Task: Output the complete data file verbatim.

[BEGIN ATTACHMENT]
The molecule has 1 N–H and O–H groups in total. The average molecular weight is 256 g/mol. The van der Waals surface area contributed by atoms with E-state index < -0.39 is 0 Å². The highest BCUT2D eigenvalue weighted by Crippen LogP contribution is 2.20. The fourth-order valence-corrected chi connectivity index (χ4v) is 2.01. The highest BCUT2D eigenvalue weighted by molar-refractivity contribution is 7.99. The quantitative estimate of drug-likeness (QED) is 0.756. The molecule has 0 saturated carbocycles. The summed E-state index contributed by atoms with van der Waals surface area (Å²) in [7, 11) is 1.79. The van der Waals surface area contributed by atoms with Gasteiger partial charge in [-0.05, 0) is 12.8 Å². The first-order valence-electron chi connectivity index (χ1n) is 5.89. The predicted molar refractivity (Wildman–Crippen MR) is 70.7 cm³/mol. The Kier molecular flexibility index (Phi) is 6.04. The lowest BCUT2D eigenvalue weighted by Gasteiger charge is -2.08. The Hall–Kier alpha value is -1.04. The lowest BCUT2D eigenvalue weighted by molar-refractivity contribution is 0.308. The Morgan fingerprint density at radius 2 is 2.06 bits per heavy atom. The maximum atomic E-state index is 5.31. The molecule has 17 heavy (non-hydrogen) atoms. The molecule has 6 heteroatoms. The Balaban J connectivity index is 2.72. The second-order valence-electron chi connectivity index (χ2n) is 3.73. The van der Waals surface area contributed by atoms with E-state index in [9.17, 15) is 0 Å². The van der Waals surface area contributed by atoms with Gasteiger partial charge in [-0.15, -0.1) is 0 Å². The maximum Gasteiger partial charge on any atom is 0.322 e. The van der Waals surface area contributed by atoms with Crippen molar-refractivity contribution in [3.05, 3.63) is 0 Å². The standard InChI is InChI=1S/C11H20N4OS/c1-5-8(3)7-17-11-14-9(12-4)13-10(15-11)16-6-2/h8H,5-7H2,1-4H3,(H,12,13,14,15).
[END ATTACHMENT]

The molecule has 1 N–H and O–H groups in total. The average molecular weight is 256 g/mol. The van der Waals surface area contributed by atoms with E-state index < -0.39 is 0 Å². The highest BCUT2D eigenvalue weighted by Crippen LogP contribution is 2.20. The fourth-order valence-corrected chi connectivity index (χ4v) is 2.01. The highest BCUT2D eigenvalue weighted by molar-refractivity contribution is 7.99. The quantitative estimate of drug-likeness (QED) is 0.756. The molecule has 0 saturated carbocycles. The summed E-state index contributed by atoms with van der Waals surface area (Å²) in [7, 11) is 1.79. The van der Waals surface area contributed by atoms with Gasteiger partial charge in [-0.05, 0) is 12.8 Å². The first-order valence-electron chi connectivity index (χ1n) is 5.89. The predicted molar refractivity (Wildman–Crippen MR) is 70.7 cm³/mol. The Kier molecular flexibility index (Phi) is 6.04. The lowest BCUT2D eigenvalue weighted by Gasteiger charge is -2.08. The Hall–Kier alpha value is -1.04. The lowest BCUT2D eigenvalue weighted by molar-refractivity contribution is 0.308. The Morgan fingerprint density at radius 2 is 2.06 bits per heavy atom. The maximum atomic E-state index is 5.31. The molecule has 17 heavy (non-hydrogen) atoms. The molecule has 6 heteroatoms. The Balaban J connectivity index is 2.72. The second-order valence-electron chi connectivity index (χ2n) is 3.73. The van der Waals surface area contributed by atoms with E-state index in [9.17, 15) is 0 Å². The van der Waals surface area contributed by atoms with Gasteiger partial charge in [-0.15, -0.1) is 0 Å². The maximum Gasteiger partial charge on any atom is 0.322 e. The van der Waals surface area contributed by atoms with Crippen molar-refractivity contribution in [3.05, 3.63) is 0 Å². The standard InChI is InChI=1S/C11H20N4OS/c1-5-8(3)7-17-11-14-9(12-4)13-10(15-11)16-6-2/h8H,5-7H2,1-4H3,(H,12,13,14,15).